Nickelback Eli Ricks coming up to make the stop on Curtis Samuel for a one-yard loss on a third-and-five at the Eagle’s 47 on the Commanders’ first drive. The Ricks’ play compensated for Ricks’ earlier faux pas (read below).

The Bad

The Eagles one sack against a Washington team that is on a record pace for sacks given up in a season. The Commanders entered the game giving up an NFL-high 40 sacks. There were times when Howell could have sat and had dinner in the pocket, then picked his teeth afterwards (an obvious exaggeration). But he had more time than he should have, and that translated into Howell completing 39 of 52 for four touchdowns and 397 yards.

Right guard Sua Opeta getting flagged for a false start on second-and-nine at the Eagles’ 26 on their first drive of the fourth quarter. The Eagles got out of it by, who guessed it, A.J. Brown’s 16-yard reception at the Eagles’ 38.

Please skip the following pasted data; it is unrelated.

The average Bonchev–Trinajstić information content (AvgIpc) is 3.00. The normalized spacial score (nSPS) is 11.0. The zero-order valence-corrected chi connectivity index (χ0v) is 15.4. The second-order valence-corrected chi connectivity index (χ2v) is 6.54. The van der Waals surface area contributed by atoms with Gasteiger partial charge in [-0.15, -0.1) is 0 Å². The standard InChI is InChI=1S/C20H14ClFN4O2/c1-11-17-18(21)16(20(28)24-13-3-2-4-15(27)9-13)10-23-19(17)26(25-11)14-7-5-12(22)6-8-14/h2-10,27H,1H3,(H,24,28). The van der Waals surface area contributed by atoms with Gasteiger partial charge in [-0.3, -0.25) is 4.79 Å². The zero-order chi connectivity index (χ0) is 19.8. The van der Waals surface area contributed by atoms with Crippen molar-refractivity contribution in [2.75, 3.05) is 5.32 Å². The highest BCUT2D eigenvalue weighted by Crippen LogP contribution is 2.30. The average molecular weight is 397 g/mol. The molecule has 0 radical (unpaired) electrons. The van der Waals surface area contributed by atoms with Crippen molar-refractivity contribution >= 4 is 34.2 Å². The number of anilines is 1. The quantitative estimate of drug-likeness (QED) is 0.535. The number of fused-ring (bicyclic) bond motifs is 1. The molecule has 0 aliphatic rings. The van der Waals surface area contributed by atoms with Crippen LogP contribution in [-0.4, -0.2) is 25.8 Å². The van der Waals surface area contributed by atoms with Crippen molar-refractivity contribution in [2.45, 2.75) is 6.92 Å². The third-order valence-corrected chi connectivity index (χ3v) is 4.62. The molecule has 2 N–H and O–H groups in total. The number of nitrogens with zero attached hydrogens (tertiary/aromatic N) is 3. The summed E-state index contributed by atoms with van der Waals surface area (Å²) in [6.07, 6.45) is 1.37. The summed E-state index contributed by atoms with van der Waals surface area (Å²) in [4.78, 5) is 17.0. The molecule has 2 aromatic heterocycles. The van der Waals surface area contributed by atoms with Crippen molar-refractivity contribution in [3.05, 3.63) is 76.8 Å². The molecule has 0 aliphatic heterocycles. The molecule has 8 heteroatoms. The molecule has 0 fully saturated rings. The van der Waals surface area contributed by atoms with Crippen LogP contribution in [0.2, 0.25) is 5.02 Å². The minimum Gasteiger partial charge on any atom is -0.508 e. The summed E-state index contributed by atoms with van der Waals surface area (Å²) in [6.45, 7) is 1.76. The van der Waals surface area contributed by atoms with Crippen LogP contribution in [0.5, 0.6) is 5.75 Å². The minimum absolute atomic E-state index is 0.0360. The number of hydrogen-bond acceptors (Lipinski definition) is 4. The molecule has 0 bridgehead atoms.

Safety Reed Blakenship getting beat by tight end Logan Thomas for a seven-yard touchdown and a 24-17 Washington lead. Howell stepped up in the pocket and found Thomas, with Blankenship a few steps behind, on a third-and-goal with 12:03 left to play.

The Eagles rushing for a scant six yards in the first half, averaging 1.5 yards a carry. The lack of balance limited the Eagles offense.

The Eagles’ giving up a field goal with only :34 left in the first half. The Eagles just crawled to within 14-10 on the incredible Brown one-handed catch. They had momentum going into halftime, and it was deflated by a Joey Slye career-long, Washington-record 61-yard field goal. The field goal even came after a Commanders’ false start penalty and gave Washington a 17-10 halftime lead.

The Ugly